Exercise as it relates to Disease/Barriers to Exercise in Multiple Sclerosis

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Multiple Sclerosis (MS) is an autoimmune disease that affects the central nervous system.[1] Recurring episodes of MS can cause scarring in the central nervous system as a result of the breakdown of myelin, the insulating material that covers the nerve fibres. This can result in impairment of motor, sensory and cognitive functions.

The cause of MS is unknown and there is no known cure. The primary treatment for MS is pharmacological to help control exacerbation of the symptoms associated with the disease.

Symptoms[edit]

The symptoms of MS are associated with the scarring of the central nervous system. The physical symptoms of MS usually present as a combination of[1]:

  • Visual impairment
  • Loss of coordination and balance
  • Muscle spasms
  • Fatigue
  • Speech impediment

Barriers to Exercise[edit]

Despite health promoting benefits, many MS patients are often hesitant to participate in physical activity for fear of increasing symptoms or worsening the condition[2][3]

MS patients report several reasons for avoiding physical activity including:

  • Fatigue accentuating symptoms following exercise
  • Perceived inability to exercise
  • Perceived lack of physical activity benefits
  • Increased scarring exacerbation

There are only a few symptoms which are shown to present a barrier to physical activity in MS patients, such as:

  • Loss of coordination and balance during exercise resulting in injury
  • Physical impairment

Benefits of Exercise[edit]

Physical activity has demonstrated many benefits to physical and mental health for sufferers of MS and shown that correct implementation of exercise programmes to be safe for MS patients.[1][4] Exercise has been shown to have physical health benefits such as:

  • Reduce MS symptoms severity and prevalence
  • Slow degeneration of MS
  • Improve muscular strength
  • Improve balance and coordination
  • Reduce feelings of fatigue
  • Reduce other disease morbidities

Exercise has also been shown to have benefits to the mental health of MS patients such as:

  • Improve wellbeing
  • Reduce depression
  • Improve self-esteem
  • Improve social interactions and support networks

Recommendations & Precautions[edit]

Exercise is beneficial to assist in reduction of symptoms for MS sufferers. Some types of training for MS patients include:

MS Specific Considerations for Exercise

Prior to undertaking an exercise regime, individuals with MS should consult with a[12]:

  • Doctor
  • Pharmacologist &
  • Exercise physiologist

External Resources[edit]

Multiple Sclerosis Australia http://www.msaustralia.org.au/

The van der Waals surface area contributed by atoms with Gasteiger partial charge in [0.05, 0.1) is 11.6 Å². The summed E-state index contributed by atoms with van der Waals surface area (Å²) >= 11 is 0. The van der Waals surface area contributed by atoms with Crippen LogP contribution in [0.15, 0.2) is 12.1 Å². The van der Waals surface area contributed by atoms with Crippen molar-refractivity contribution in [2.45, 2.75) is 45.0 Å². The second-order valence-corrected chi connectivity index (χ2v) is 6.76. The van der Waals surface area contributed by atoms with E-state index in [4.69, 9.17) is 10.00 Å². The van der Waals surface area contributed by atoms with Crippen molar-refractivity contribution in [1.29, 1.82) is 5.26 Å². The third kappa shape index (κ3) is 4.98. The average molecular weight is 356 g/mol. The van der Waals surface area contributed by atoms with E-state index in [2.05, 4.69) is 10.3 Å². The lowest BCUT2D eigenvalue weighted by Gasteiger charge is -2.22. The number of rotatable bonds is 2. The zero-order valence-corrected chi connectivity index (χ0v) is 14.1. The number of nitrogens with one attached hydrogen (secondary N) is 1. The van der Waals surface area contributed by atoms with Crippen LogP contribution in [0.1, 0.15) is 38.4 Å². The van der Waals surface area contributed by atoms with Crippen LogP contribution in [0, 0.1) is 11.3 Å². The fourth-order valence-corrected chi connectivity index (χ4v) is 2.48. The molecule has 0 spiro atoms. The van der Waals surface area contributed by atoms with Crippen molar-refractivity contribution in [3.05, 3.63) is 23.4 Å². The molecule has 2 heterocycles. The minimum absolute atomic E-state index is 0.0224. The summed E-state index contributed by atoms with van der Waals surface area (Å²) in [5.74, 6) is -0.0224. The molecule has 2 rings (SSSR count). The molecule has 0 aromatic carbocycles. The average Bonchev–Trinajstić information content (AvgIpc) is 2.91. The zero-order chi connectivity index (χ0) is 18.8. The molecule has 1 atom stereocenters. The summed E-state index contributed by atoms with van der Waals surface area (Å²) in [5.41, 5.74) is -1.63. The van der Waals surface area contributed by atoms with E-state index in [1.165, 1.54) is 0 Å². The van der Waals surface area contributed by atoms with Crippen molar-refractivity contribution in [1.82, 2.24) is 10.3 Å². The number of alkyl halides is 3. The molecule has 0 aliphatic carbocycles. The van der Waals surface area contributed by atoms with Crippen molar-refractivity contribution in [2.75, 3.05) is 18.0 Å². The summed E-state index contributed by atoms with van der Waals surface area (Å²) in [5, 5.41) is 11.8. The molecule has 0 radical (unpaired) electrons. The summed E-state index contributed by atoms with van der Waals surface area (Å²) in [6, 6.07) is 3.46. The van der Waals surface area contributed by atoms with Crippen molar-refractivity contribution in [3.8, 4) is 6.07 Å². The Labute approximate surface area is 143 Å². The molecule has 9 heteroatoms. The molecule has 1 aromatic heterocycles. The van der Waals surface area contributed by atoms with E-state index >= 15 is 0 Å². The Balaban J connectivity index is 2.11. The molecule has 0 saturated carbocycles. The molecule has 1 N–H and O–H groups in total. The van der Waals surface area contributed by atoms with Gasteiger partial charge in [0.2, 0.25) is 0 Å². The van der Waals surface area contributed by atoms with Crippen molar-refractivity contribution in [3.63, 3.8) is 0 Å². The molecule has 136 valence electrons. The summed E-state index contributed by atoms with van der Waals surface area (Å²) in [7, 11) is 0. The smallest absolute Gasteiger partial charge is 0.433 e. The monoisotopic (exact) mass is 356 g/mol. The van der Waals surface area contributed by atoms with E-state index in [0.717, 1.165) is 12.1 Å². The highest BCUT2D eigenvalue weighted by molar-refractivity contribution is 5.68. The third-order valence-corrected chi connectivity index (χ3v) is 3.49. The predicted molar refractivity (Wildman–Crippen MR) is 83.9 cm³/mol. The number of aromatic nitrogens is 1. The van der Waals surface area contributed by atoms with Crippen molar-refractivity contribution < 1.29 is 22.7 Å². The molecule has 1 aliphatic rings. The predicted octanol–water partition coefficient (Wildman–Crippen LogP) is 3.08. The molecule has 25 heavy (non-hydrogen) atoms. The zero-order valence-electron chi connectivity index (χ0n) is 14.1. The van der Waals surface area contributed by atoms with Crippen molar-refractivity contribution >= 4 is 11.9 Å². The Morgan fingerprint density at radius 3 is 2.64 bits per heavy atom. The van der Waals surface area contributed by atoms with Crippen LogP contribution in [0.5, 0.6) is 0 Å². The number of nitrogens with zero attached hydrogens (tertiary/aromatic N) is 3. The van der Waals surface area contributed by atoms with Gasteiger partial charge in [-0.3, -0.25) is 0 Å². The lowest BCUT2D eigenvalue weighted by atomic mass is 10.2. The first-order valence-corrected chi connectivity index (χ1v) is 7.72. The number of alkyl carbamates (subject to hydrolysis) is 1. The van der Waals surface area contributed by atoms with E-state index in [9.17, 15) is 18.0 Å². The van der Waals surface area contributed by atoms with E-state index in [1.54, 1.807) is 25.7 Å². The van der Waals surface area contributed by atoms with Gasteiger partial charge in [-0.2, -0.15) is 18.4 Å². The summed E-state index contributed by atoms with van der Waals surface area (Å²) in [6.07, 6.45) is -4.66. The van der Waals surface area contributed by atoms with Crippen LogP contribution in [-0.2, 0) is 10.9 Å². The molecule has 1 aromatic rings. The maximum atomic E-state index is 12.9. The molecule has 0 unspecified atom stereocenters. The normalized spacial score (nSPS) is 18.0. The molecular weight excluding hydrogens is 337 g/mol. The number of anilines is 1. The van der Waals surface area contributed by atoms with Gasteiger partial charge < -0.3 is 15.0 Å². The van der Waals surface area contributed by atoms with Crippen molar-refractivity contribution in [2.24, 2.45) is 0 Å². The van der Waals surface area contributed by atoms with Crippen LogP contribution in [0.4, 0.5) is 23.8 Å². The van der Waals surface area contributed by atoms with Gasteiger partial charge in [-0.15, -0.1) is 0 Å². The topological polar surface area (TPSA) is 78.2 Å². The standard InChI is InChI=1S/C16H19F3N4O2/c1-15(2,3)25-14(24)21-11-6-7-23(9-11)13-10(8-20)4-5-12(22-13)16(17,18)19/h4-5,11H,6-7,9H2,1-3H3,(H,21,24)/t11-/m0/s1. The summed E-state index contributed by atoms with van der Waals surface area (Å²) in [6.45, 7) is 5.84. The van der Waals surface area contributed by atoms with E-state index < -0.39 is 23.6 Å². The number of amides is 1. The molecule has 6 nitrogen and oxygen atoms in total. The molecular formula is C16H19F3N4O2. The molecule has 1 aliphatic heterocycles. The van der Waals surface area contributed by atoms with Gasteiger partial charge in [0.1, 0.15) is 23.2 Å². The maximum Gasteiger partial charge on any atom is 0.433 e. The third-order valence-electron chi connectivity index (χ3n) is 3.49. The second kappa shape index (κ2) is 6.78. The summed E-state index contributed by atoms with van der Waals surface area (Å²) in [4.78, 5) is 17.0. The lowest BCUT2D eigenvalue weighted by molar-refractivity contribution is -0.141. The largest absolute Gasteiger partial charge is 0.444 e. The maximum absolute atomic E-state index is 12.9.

Multiple Sclerosis USA http://www.nationalmssociety.org

Multiple Sclerosis Europe http://www.emsp.org/

Multiple Sclerosis UK http://www.mssociety.org.uk/

Multiple Sclerosis Forum for Doctors and Patients http://www.medhelp.org/forums/Multiple-Sclerosis/show/41

References[edit]

  1. a b c "Multiple Sclerosis and Exercise - a review of the evidence" Author: H, Karpatkin. International Journal of MS care (2005)vol 7, 36-41
  2. "The perceived benefits and barriers to exercise participation in Persons with Multiple Sclerosis" Author: N, Stroud et al. Disability and Rehabilitation Journal. (2009); vol 31(26), pg 2216–2222
  3. "What makes it so hard? Barriers to health promotion Experienced by people with Multiple sclerosis and polio" Author: H, Becker et al. . Family and community health Journal. (2003); vol 27(1) pg 75–85
  4. "Recommendations for Physical Activity in Patients with Multiple sclerosis" Author: J, Petaja. Sports Medicine Journal. (1999); 27(3)
  5. "Gait characteristics of individuals with multiple sclerosis before and after a 6-month aerobic training program" Author: Rodgers MM, Mulcare JA, King DL. Retrieved from http://www.rehab.research.va.gov/jour/99/36/3/rodgers.htm
  6. "Effects of a short-term exercise training program on aerobic fitness, fatigue, health perception and activity levels of subjects with multiple sclerosis" Author: Mostert S, Kesselring J. Retrieved from http://msj.sagepub.com/content/8/2/161.full.pdf+html
  7. "Impact of aerobic training on fitness and quality of life in multiple sclerosis" Author: Petajan JH, Gappmaier E, White AT. Retrieved from http://onlinelibrary.wiley.com/doi/10.1002/ana.410390405/pdf
  8. a b "Resistance training improves strength and functional capacity in persons with multiple sclerosis" Author: LJ White, SC McCoy, V Castellano, G Gutierrez, JE Steven, GA Walter and K Vandenborne. Retrieved from http://msj.sagepub.com/content/10/6/668.full.pdf+html
  9. "Endurance training in patients with multiple sclerosis: five case studies" Author: Svensson B, Gerdle B, Elert J. Retrieved from http://physther.org/content/74/11/1017.full.pdf+html
  10. "Expiratory training in multiple sclerosis" Author: Smeltzer SC, Lavietes MH, Cook SD. Retrieved from http://www.sciencedirect.com/science/article/pii/S0003999396902816
  11. "Effects of an aquatics exercise program on quality of life measures for individuals with progressive multiple sclerosis" Author: T Roehrs, G Karst. Journal of neurological physical therapy. (2004); vol, 28(2)
  12. a b "Effects of an aquatic fitness program on the muscular strength and endurance of patients with multiple sclerosis" Author: Gehlsen GM, Grigsby SA, Winant DM. Retrieved from http://www.physther.net/content/64/5/653.full.pdf+html.
  13. "Exercise in 94 Degree F Water for a Patient with Multiple Sclerosis" Author: Peterson C. Retrieved from http://ptjournal.apta.org/content/81/4/1049.full.pdf+html.